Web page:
OXFORD – Holiday
A Wisconsin trio with a spectacularly dull name, Oxford has a style that is very difficult to pin down. Their album Holiday incorporates elements of alt-country, classic rock, new wave, and punk (to name a few), but can’t really be grouped into any of those categories.
Oxford certainly deserves at least a little credit just for defying definition, but having a distinctive, genre-disregarding sound doesn’t necessarily translate into being great. Their new album Holiday is, quite frankly, a mess, especially on the first listen. Guitar riffs and chord progressions blend together; it’s sometimes difficult to tell the difference between them. Some songs, like the barely audible “Capture,” are flat-out duds. Sifting through all fourteen tracks, some prove to be gems (like the unusually energetic, punk-infused thrill of “Domination/Longevity”), but with few exceptions, there are no particularly good songs or bad songs. There are merely good and bad parts of songs. The track “Holiday Yard” starts out with a nice, dreamy series of guitar arpeggios before progressing to a segment that sounds like a sloppy jam session. This part segues into flat, distorted singing during the verse; then the whole song redeems itself with a kick-ass, totally infectious “whoa-oh-oh” chorus. This process is repeated on “Phoenix”; it starts with a cool, Franz Ferdinand-like disco beat before getting to the singing, which alternates between poorly recorded droning and clear, glorious emoting at a rate of about every other line. This is fairly representative of the singing on Holiday as a whole; never truly bad, sometimes incredible, generally unremarkable.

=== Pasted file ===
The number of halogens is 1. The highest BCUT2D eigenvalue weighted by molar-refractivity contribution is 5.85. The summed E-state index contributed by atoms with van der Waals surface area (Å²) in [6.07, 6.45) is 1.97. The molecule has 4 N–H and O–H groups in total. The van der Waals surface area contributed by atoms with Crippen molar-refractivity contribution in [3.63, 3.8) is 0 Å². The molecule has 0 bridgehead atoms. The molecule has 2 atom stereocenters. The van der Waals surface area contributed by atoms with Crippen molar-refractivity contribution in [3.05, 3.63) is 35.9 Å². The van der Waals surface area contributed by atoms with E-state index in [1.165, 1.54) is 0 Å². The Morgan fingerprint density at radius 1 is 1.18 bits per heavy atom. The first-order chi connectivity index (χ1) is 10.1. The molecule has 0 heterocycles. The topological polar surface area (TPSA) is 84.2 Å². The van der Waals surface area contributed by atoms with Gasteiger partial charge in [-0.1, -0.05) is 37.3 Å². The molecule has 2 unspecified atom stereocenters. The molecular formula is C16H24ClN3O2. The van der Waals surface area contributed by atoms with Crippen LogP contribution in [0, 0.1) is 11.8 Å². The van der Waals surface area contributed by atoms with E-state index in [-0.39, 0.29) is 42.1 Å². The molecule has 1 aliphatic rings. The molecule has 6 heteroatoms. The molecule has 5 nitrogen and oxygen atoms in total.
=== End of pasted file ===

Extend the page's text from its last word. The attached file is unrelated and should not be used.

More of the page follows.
Judging by the CD booklet, Oxford write some damn awesome lyrics. This can’t be determined by listening to the album alone, but once you realize that guitarist Steve Nielsen and bassist Nilz Petersen are saying things like “You got it in your head /A thing called trust / It doesn’t last like this / The path we take will lead us / To the only place we know” and are effectively employing an almost Joyce-like stream of consciousness in their writing (“Sell your head trade your time / Possessions gone even if it don’t work out / Storm rolls despite the moon”), subsequent re-listenings soften the disorienting effect of the uneven vocals since they are much easier to understand. And album-closing ballad “The Diner” is a perfect ending, musically and lyrically. This passage summarizes the album nicely: “You don’t know my name / And I don’t know yours as well / Won’t you take a seat / By the end of the night / We will know each other well.” The disc is very weird at first, but if you take time to get to know it, it proves for the most part to be worth your while.
Perhaps Oxford are just ingenious businessmen, whether or not they realize it. An album that requires a lyric sheet to be fully enjoyed might just encourage people to buy it instead of downloading it.